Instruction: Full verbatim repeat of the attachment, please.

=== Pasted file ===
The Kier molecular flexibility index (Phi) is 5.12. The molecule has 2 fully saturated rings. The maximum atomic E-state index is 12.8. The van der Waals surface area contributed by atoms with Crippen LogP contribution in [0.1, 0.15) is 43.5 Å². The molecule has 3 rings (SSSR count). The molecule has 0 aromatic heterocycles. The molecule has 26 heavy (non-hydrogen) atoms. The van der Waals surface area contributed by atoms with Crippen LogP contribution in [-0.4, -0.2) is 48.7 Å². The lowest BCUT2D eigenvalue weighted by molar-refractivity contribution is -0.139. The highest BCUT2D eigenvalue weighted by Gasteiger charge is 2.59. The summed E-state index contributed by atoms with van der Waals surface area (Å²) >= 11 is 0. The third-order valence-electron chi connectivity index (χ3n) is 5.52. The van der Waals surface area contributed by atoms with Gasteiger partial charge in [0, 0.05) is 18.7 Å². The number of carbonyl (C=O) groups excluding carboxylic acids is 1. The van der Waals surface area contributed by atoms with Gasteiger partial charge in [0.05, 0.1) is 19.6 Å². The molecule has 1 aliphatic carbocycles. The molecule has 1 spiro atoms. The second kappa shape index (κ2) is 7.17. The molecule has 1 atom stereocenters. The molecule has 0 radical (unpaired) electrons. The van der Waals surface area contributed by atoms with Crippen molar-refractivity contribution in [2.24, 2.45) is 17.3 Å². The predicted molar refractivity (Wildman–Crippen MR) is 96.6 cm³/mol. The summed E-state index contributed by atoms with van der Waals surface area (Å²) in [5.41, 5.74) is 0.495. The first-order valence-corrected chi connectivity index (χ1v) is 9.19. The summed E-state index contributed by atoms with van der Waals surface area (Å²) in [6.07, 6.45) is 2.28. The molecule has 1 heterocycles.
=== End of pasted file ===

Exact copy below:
The Kier molecular flexibility index (Phi) is 5.12. The molecule has 2 fully saturated rings. The maximum atomic E-state index is 12.8. The van der Waals surface area contributed by atoms with Crippen LogP contribution in [0.1, 0.15) is 43.5 Å². The molecule has 3 rings (SSSR count). The molecule has 0 aromatic heterocycles. The molecule has 26 heavy (non-hydrogen) atoms. The van der Waals surface area contributed by atoms with Crippen LogP contribution in [-0.4, -0.2) is 48.7 Å². The lowest BCUT2D eigenvalue weighted by molar-refractivity contribution is -0.139. The highest BCUT2D eigenvalue weighted by Gasteiger charge is 2.59. The summed E-state index contributed by atoms with van der Waals surface area (Å²) >= 11 is 0. The third-order valence-electron chi connectivity index (χ3n) is 5.52. The van der Waals surface area contributed by atoms with Gasteiger partial charge in [0, 0.05) is 18.7 Å². The number of carbonyl (C=O) groups excluding carboxylic acids is 1. The van der Waals surface area contributed by atoms with Gasteiger partial charge in [0.05, 0.1) is 19.6 Å². The molecule has 1 aliphatic carbocycles. The molecule has 1 spiro atoms. The second kappa shape index (κ2) is 7.17. The molecule has 1 atom stereocenters. The molecule has 0 radical (unpaired) electrons. The van der Waals surface area contributed by atoms with Crippen molar-refractivity contribution in [2.24, 2.45) is 17.3 Å². The predicted molar refractivity (Wildman–Crippen MR) is 96.6 cm³/mol. The summed E-state index contributed by atoms with van der Waals surface area (Å²) in [5.41, 5.74) is 0.495. The first-order valence-corrected chi connectivity index (χ1v) is 9.19. The summed E-state index contributed by atoms with van der Waals surface area (Å²) in [6.07, 6.45) is 2.28. The molecule has 1 heterocycles.